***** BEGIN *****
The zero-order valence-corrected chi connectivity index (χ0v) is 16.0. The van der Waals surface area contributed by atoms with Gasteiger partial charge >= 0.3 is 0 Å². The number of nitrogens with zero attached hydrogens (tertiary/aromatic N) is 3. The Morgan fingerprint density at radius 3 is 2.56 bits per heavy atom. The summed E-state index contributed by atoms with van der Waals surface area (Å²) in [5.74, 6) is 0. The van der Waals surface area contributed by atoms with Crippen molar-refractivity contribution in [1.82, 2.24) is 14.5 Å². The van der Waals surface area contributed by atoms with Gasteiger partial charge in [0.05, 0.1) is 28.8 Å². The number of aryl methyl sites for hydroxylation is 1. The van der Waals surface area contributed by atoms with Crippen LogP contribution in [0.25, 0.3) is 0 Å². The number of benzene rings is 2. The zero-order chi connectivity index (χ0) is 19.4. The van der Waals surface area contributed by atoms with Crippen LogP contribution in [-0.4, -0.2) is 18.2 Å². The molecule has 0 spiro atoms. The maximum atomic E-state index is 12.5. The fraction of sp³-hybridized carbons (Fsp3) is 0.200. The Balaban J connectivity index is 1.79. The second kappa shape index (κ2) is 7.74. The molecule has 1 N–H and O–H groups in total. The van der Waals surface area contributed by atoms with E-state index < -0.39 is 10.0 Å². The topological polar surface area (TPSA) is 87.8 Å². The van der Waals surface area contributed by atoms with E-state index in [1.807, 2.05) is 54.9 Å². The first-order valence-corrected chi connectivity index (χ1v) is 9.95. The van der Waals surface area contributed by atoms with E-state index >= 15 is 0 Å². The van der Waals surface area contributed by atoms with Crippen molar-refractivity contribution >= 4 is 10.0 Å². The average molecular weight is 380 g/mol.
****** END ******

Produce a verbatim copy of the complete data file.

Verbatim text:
The zero-order valence-corrected chi connectivity index (χ0v) is 16.0. The van der Waals surface area contributed by atoms with Gasteiger partial charge >= 0.3 is 0 Å². The number of nitrogens with zero attached hydrogens (tertiary/aromatic N) is 3. The Morgan fingerprint density at radius 3 is 2.56 bits per heavy atom. The summed E-state index contributed by atoms with van der Waals surface area (Å²) in [5.74, 6) is 0. The van der Waals surface area contributed by atoms with Crippen molar-refractivity contribution in [1.82, 2.24) is 14.5 Å². The van der Waals surface area contributed by atoms with Gasteiger partial charge in [0.05, 0.1) is 28.8 Å². The number of aryl methyl sites for hydroxylation is 1. The van der Waals surface area contributed by atoms with Crippen LogP contribution in [0.25, 0.3) is 0 Å². The number of benzene rings is 2. The zero-order chi connectivity index (χ0) is 19.4. The van der Waals surface area contributed by atoms with Crippen LogP contribution in [-0.4, -0.2) is 18.2 Å². The molecule has 0 spiro atoms. The maximum atomic E-state index is 12.5. The fraction of sp³-hybridized carbons (Fsp3) is 0.200. The Balaban J connectivity index is 1.79. The second kappa shape index (κ2) is 7.74. The molecule has 1 N–H and O–H groups in total. The van der Waals surface area contributed by atoms with E-state index < -0.39 is 10.0 Å². The topological polar surface area (TPSA) is 87.8 Å². The van der Waals surface area contributed by atoms with E-state index in [1.807, 2.05) is 54.9 Å². The first-order valence-corrected chi connectivity index (χ1v) is 9.95. The van der Waals surface area contributed by atoms with E-state index >= 15 is 0 Å². The van der Waals surface area contributed by atoms with Crippen molar-refractivity contribution >= 4 is 10.0 Å². The average molecular weight is 380 g/mol.